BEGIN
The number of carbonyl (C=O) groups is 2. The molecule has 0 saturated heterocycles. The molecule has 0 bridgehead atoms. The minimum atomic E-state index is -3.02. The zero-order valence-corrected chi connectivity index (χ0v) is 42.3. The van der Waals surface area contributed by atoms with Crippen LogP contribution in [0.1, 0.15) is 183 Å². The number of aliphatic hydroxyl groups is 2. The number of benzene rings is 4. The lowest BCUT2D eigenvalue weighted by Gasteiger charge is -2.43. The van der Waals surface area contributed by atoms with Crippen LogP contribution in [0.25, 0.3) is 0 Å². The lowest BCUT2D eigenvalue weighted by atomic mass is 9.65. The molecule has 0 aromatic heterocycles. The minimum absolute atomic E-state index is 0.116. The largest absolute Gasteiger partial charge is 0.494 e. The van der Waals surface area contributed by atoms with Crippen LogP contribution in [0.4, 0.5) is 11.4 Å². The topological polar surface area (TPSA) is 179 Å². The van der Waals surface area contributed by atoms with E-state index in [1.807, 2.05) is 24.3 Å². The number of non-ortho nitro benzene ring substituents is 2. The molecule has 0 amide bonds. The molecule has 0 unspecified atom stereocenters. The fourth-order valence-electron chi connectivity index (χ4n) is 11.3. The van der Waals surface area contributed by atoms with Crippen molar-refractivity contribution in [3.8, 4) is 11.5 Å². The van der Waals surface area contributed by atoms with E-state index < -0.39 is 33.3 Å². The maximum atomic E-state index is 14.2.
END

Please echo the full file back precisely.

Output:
The number of carbonyl (C=O) groups is 2. The molecule has 0 saturated heterocycles. The molecule has 0 bridgehead atoms. The minimum atomic E-state index is -3.02. The zero-order valence-corrected chi connectivity index (χ0v) is 42.3. The van der Waals surface area contributed by atoms with Crippen LogP contribution in [0.1, 0.15) is 183 Å². The number of aliphatic hydroxyl groups is 2. The number of benzene rings is 4. The lowest BCUT2D eigenvalue weighted by Gasteiger charge is -2.43. The van der Waals surface area contributed by atoms with Crippen LogP contribution in [0.25, 0.3) is 0 Å². The lowest BCUT2D eigenvalue weighted by atomic mass is 9.65. The molecule has 0 aromatic heterocycles. The minimum absolute atomic E-state index is 0.116. The largest absolute Gasteiger partial charge is 0.494 e. The van der Waals surface area contributed by atoms with Crippen LogP contribution in [0.4, 0.5) is 11.4 Å². The topological polar surface area (TPSA) is 179 Å². The van der Waals surface area contributed by atoms with E-state index in [1.807, 2.05) is 24.3 Å². The number of non-ortho nitro benzene ring substituents is 2. The molecule has 0 amide bonds. The molecule has 0 unspecified atom stereocenters. The fourth-order valence-electron chi connectivity index (χ4n) is 11.3. The van der Waals surface area contributed by atoms with Crippen molar-refractivity contribution in [3.8, 4) is 11.5 Å². The van der Waals surface area contributed by atoms with E-state index < -0.39 is 33.3 Å². The maximum atomic E-state index is 14.2.